Isolation and Characterization of Kimchi Lactic Acid Bacteria Showing Anti-Helicobacter pylori Activity
Lee, Youl ; Chang, Hae-Choon ;
Microbiology and Biotechnology Letters, volume 36, issue 2, 2008, Pages 106~114
One bacterium, which showed strong antagonistic activity against H. pylori KCCM 41756, was isolated from kimchi. The strain NO1 was designated as Lactobacillus plantarum NO1 based on Gram staining, biochemical properties, and 16S rRNA gene sequencing. The culture medium
of Lb. plantarum NO1 reduced
the urease activity of H. pylori KCCM 41756. Lb. plantarum NO1 inhibited the binding of H. pylori to human gastric cancer cell line, AGS cells, by more than 33%. Lb. plantarum NO1 exhibited high viability (maintained initial viable cell count of
) in 0.05 M sodium phosphate buffer (pH 3.0) for 2 h, in artificial gastricjuice for 2 h and in 0.3%, 0.5% oxgall for 24 h. Hemolysis phenomena did not observed when Lb. plantarum NO1 was incubated in the blood agar media. We concluded that Lb. plantarum NO1 can be a good candidate as a probiotic, harboring anti-H. pylori activity.
Suppression of Bacterial Wilt with Bacillus subtilis SKU48-2 Strain
Kim, Ji-Tae ; Kim, Shin-Duk ;
Microbiology and Biotechnology Letters, volume 36, issue 2, 2008, Pages 115~120
Bacterial populations from the rhizosphere were obtained and the efficacy of the bacterial wilt suppression, root colonizing ability and resistance to three kinds of chemical pesticides were assayed. According to these results, SKU48-2 was selected as a potential biological agent to control the bacterial wilt caused by Ralstonia solanacearum. SKU48-2 strain at
inoculum was able to suppress the bacterial wilt up to 60% in greenhouse trials. Also, the resistance of SKU48-2 to chemical pesticides make possible to use in combination with chemical pesticides for the control of bacterial wilt. Three different powder formulations of SKU48-2 were developed. The shelf-life of powder formulations was effective up to 6 months of storage. Unformulated bacterial suspension could not be stored for 2 weeks, at which time cell viability was completely lost. According to 16S rDNA sequence data, the SKU48-2 stain was identified as Bacillus subtilis.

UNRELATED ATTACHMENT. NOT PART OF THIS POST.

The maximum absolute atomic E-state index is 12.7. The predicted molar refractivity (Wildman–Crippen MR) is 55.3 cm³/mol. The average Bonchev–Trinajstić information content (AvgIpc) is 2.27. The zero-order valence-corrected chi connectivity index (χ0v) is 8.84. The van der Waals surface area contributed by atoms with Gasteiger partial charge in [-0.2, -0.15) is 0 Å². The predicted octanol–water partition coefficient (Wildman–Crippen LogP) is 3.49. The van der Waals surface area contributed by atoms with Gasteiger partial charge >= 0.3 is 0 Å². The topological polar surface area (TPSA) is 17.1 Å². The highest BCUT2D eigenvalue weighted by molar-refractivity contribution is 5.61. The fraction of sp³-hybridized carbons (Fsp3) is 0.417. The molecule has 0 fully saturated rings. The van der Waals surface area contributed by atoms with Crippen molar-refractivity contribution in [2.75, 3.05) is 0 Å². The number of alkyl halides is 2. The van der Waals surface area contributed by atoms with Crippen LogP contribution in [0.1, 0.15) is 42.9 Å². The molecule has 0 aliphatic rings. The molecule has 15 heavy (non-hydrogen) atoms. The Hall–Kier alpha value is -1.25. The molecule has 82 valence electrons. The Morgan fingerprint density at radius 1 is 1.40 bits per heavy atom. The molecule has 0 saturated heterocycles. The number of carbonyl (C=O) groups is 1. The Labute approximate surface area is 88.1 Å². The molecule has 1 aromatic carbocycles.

Potential Probiotic Properties of Lactobacillus johnsonii IDCC 9203 Isolated from Infant Feces
Lee, Seung-Hun ; Yang, Eun-Hee ; Kwon, Hyuk-Sang ; Kang, Jae-Hoon ; Kang, Byung-Hwa ;
Microbiology and Biotechnology Letters, volume 36, issue 2, 2008, Pages 121~127
A strain IDCC 9203 isolated from infant feces was identified as Lactobacillus johnsonii on the basis of 16S rDNA sequence analysis. L. johnsonii IDCC 9203 was highly resistant to acid (MRS broth at pH 2.3) and bile (MRS broth with 0.3% oxgall). The antibacterial activities of L. johnsonii IDCC 9203 was examined against Salmonella typhimurium KCTC 2054. The growth of S. typhimurium KCTC 2054 was inhibited by the cell-free culture supernatant (at pH 4.0) of L. johnsonii IDCC 9203 as well as by the respective control (MRS broth at pH 4.0). Antimicrobial effect against S. typhimurium KCTC 2054 of L. johnsonii IDCC 9203 was probably due to the lactic acid. By an in vitro cell adhesion model, L. johnsonii IDCC 9203 preincubated or coincubated with Caco-2 cells reduced the adhesion of S. typhimurium KCTC 2054 to Caco-2 cells by 74% or 47.1%, respectively. Also in an in vivo model, L. johnsonii IDCC 9203 was colonized in mice intestines which were disrupted by ampicillin treatment. Its proliferation in the mice intestines reduced abnormal salmonella growth from
feces as an indigenous level. The results obtained in this study suggest that L. johnsonii IDCC 9203 may be a potential probiotic strain.
Synthesis of L-threo-2,3-Dihydroxyphenylserine (L-threo-DOPS) by Thermostable L-Threonine Aldolase Expressed in Corynebacterium glutamicum R
Baik, Sang-Ho ;
Microbiology and Biotechnology Letters, volume 36, issue 2, 2008, Pages 128~134